The time is 9.45 pm in an April day like every other on the platform Deepwater Horizon in the Mexico Gulf. 126 employees were on board the platform, none of them knew what was about to happen. Suddenly high pressure methane rose to the ground and exploded. The crisis was a fact. 11 people tragically died in the explosion and the consequences on the environment would prove to be more fatal than anybody could imagine. Two days after the explosion Deepwater Horizon sank and oil started pouring out of the leak. The Deepwater Horizon oil spill was a fact. In 87 days a total of 210 million US gallons float out in the Gulf of Mexico. The consequences on the environment were devastating with severe damage done to the bird and fish life and irreparable damage done to the nature.
Saturday the 22 of March it happened again. The oil spill in Galveston wasn’t nearly as big as the Deepwater Horizon oil spill. Still, with about 168,000 gallons of oil, huge damage might be done on the nature and wildlife in the area.
Accidents like the Deepwater Horizon oil spill cause damage to the environment, loss of billions of dollars and even human lives.
We may ask ourselves; could anything have been done differently to avoid any of these tragic accidents? After the Deepwater Horizon oil spill several reports was made to uncover the truth about what really happened and what could have been done differently. In their own report British Petroleum points out several mistakes that caused the accident. The ventilation system led the gas into the engine room and the blowout preventer being defect. The investigation report points out that when the errors was discovered, the wrong decisions was made in order to limit the effect of the accident.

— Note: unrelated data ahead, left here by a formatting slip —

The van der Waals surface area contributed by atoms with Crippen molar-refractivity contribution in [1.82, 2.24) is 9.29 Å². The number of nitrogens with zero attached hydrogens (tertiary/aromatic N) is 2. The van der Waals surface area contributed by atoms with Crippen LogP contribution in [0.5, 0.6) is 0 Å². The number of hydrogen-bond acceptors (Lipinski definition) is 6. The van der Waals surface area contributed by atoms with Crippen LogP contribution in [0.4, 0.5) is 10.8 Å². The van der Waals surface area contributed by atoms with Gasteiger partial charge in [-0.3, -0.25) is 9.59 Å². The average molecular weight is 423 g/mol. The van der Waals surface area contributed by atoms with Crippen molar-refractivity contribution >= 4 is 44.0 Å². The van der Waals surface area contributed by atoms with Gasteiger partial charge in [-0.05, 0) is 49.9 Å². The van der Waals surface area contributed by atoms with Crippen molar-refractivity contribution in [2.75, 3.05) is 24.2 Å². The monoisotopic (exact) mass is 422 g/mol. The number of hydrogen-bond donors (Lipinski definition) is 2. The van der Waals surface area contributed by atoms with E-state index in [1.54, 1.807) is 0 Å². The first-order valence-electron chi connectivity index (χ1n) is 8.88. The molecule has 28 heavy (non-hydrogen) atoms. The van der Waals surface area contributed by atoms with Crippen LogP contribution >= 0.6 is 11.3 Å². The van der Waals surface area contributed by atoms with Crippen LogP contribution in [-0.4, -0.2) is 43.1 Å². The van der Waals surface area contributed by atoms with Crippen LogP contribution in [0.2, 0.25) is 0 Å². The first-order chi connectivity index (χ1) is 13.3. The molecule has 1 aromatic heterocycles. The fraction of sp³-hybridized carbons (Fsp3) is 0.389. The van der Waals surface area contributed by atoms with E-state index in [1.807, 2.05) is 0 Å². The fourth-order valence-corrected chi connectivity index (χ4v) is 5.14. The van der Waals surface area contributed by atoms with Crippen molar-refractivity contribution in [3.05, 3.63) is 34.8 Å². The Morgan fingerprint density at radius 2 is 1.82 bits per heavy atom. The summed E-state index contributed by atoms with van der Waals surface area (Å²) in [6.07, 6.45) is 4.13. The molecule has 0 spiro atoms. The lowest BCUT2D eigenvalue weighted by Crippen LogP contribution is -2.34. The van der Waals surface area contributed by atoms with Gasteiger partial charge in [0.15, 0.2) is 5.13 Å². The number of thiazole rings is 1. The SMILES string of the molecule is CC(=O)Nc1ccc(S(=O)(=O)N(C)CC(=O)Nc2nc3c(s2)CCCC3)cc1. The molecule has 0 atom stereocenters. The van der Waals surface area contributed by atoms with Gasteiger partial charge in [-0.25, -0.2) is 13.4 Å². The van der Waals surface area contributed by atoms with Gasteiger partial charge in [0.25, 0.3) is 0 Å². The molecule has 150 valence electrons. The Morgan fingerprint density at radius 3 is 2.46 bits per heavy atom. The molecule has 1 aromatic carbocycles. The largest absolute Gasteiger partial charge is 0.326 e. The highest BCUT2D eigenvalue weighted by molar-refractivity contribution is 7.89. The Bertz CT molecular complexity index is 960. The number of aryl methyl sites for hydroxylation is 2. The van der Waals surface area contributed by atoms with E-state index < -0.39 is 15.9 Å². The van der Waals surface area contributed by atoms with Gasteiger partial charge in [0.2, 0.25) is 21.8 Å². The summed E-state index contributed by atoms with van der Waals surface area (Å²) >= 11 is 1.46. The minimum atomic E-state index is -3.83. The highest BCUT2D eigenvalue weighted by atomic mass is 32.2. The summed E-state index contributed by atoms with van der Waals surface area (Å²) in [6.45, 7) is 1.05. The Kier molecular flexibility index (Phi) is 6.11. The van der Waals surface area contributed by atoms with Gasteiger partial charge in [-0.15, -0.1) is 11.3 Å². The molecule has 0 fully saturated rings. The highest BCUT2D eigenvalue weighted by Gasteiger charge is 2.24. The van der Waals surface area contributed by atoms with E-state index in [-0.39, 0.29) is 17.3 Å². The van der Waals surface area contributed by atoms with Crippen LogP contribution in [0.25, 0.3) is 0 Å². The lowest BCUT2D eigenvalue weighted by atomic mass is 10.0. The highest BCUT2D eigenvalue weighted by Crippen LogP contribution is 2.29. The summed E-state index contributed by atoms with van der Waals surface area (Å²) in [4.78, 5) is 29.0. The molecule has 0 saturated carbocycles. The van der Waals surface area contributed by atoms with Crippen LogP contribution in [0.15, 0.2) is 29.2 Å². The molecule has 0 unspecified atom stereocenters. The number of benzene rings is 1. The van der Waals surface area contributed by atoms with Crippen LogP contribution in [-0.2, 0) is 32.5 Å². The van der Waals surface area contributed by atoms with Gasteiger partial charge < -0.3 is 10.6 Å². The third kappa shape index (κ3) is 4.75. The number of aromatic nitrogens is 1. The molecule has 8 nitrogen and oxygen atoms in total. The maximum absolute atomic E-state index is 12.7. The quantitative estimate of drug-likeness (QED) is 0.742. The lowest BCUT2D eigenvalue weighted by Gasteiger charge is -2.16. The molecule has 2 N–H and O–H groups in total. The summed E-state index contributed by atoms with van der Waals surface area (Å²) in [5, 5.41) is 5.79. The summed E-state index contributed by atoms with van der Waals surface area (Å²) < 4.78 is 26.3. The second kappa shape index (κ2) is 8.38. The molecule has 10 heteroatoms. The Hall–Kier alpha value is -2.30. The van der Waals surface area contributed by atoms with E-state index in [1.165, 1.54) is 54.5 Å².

Huge accidents might be prevented.
What if these accidents were discovered but not reported? What if the decision makers had access to better data thus could make better decisions? Let’s think hypothetically that an oil worker discovers an error on a platform or a work site. What steps does he need to go through to get this error reported? He is supposed to fill out a form and hand in the form to his supervisor. The supervisor then have to summarize form and send it further. In really big organizations it can take days, even weeks for the Hazard notification to reach the right person using paper based reporting systems. Then it might be too late. With mobile reporting systems, the information can reach the right person in a few seconds.
In addition to being a more efficient way of sharing information a mobile safety app can help you create a culture of constantly improvement and safety. To the employees reporting on paper is stressful and time consuming. The employees might also feel like reporting hazards is useless if they do not see that the reports are being followed up and followed up. SEE Forge create a safety culture where the employees can report hazards just by clicking a few clicks on their cell phone or tablet and then get sorted out in a much quicker way. Instead of being worried of reporting getting in way of their core tasks, employees can be acknowledged for their good efforts. The oil and gas industry is truly a hazardous one. If accidents like the Deepwater Horizon oil spill or the Galveston oil spill is going to be prevented in the future; oil and gas companies must work on building a safety culture.
There is no guarantee that a mobile safety app like See Forge could have prevented huge accidents like the Deepwater Horizon oil spill. But the possibility of preventing an accident is a whole lot bigger when errors, defects and mistakes are reported in real time and you have a culture of constantly improvement of safety. Mobile reporting systems is truly a safer way of reporting errors than conventional reporting systems. If only one accident, big or small can be prevented, why not install it?
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